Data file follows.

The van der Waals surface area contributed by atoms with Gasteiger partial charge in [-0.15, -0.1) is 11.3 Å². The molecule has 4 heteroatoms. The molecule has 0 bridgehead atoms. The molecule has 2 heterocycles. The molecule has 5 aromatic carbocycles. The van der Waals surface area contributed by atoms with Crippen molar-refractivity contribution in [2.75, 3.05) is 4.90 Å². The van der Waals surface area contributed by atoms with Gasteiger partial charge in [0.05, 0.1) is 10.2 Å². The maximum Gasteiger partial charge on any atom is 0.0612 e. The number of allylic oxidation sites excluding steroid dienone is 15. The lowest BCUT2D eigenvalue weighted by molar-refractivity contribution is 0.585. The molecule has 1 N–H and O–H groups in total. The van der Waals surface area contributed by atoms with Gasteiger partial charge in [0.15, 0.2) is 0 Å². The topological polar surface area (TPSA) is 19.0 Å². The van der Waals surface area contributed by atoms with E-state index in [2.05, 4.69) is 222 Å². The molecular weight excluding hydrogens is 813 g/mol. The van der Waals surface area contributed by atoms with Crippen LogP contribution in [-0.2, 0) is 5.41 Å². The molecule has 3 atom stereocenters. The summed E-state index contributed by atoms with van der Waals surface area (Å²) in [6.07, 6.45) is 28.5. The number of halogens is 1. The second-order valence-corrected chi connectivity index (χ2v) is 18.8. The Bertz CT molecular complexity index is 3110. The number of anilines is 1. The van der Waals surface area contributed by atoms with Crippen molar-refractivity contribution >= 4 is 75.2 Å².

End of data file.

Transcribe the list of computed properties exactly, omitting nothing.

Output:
The van der Waals surface area contributed by atoms with Gasteiger partial charge in [-0.15, -0.1) is 11.3 Å². The molecule has 4 heteroatoms. The molecule has 0 bridgehead atoms. The molecule has 2 heterocycles. The molecule has 5 aromatic carbocycles. The van der Waals surface area contributed by atoms with Crippen molar-refractivity contribution in [2.75, 3.05) is 4.90 Å². The van der Waals surface area contributed by atoms with Gasteiger partial charge in [0.05, 0.1) is 10.2 Å². The maximum Gasteiger partial charge on any atom is 0.0612 e. The number of allylic oxidation sites excluding steroid dienone is 15. The lowest BCUT2D eigenvalue weighted by molar-refractivity contribution is 0.585. The molecule has 1 N–H and O–H groups in total. The van der Waals surface area contributed by atoms with Gasteiger partial charge in [0.15, 0.2) is 0 Å². The topological polar surface area (TPSA) is 19.0 Å². The van der Waals surface area contributed by atoms with E-state index in [2.05, 4.69) is 222 Å². The molecular weight excluding hydrogens is 813 g/mol. The van der Waals surface area contributed by atoms with Crippen LogP contribution in [-0.2, 0) is 5.41 Å². The molecule has 3 atom stereocenters. The summed E-state index contributed by atoms with van der Waals surface area (Å²) in [6.07, 6.45) is 28.5. The number of halogens is 1. The second-order valence-corrected chi connectivity index (χ2v) is 18.8. The Bertz CT molecular complexity index is 3110. The number of anilines is 1. The van der Waals surface area contributed by atoms with Crippen molar-refractivity contribution >= 4 is 75.2 Å².